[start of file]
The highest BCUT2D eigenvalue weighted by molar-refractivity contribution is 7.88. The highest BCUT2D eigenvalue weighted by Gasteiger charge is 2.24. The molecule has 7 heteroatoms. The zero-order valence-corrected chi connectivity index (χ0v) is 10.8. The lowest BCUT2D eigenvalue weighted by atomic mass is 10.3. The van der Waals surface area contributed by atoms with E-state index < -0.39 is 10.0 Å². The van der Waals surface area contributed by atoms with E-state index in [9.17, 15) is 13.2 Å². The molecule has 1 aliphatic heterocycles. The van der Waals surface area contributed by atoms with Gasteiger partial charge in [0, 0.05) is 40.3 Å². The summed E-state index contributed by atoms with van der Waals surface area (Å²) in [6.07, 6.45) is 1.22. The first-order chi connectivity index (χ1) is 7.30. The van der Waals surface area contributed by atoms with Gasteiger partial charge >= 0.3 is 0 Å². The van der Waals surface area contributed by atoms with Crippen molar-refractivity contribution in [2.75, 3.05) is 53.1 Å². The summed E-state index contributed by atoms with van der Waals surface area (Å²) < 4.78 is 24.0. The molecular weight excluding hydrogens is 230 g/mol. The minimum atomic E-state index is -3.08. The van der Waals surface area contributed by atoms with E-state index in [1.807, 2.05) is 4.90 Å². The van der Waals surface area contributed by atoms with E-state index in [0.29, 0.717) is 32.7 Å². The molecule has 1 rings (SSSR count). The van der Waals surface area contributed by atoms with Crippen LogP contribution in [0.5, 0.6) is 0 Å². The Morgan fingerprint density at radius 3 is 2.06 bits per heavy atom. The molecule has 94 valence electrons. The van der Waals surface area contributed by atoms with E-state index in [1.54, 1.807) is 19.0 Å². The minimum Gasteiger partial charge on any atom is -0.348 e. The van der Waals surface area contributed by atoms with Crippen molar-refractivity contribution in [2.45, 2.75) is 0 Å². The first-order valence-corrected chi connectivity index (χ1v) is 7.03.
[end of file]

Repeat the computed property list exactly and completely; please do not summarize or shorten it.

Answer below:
The highest BCUT2D eigenvalue weighted by molar-refractivity contribution is 7.88. The highest BCUT2D eigenvalue weighted by Gasteiger charge is 2.24. The molecule has 7 heteroatoms. The zero-order valence-corrected chi connectivity index (χ0v) is 10.8. The lowest BCUT2D eigenvalue weighted by atomic mass is 10.3. The van der Waals surface area contributed by atoms with E-state index < -0.39 is 10.0 Å². The van der Waals surface area contributed by atoms with E-state index in [9.17, 15) is 13.2 Å². The molecule has 1 aliphatic heterocycles. The van der Waals surface area contributed by atoms with Gasteiger partial charge in [0, 0.05) is 40.3 Å². The summed E-state index contributed by atoms with van der Waals surface area (Å²) in [6.07, 6.45) is 1.22. The first-order chi connectivity index (χ1) is 7.30. The van der Waals surface area contributed by atoms with Gasteiger partial charge >= 0.3 is 0 Å². The van der Waals surface area contributed by atoms with Crippen molar-refractivity contribution in [2.75, 3.05) is 53.1 Å². The summed E-state index contributed by atoms with van der Waals surface area (Å²) < 4.78 is 24.0. The molecular weight excluding hydrogens is 230 g/mol. The minimum atomic E-state index is -3.08. The van der Waals surface area contributed by atoms with E-state index in [1.807, 2.05) is 4.90 Å². The van der Waals surface area contributed by atoms with E-state index in [0.29, 0.717) is 32.7 Å². The molecule has 1 rings (SSSR count). The van der Waals surface area contributed by atoms with Crippen LogP contribution in [0.5, 0.6) is 0 Å². The Morgan fingerprint density at radius 3 is 2.06 bits per heavy atom. The molecule has 94 valence electrons. The van der Waals surface area contributed by atoms with E-state index in [1.54, 1.807) is 19.0 Å². The minimum Gasteiger partial charge on any atom is -0.348 e. The van der Waals surface area contributed by atoms with Crippen molar-refractivity contribution in [2.45, 2.75) is 0 Å². The first-order valence-corrected chi connectivity index (χ1v) is 7.03.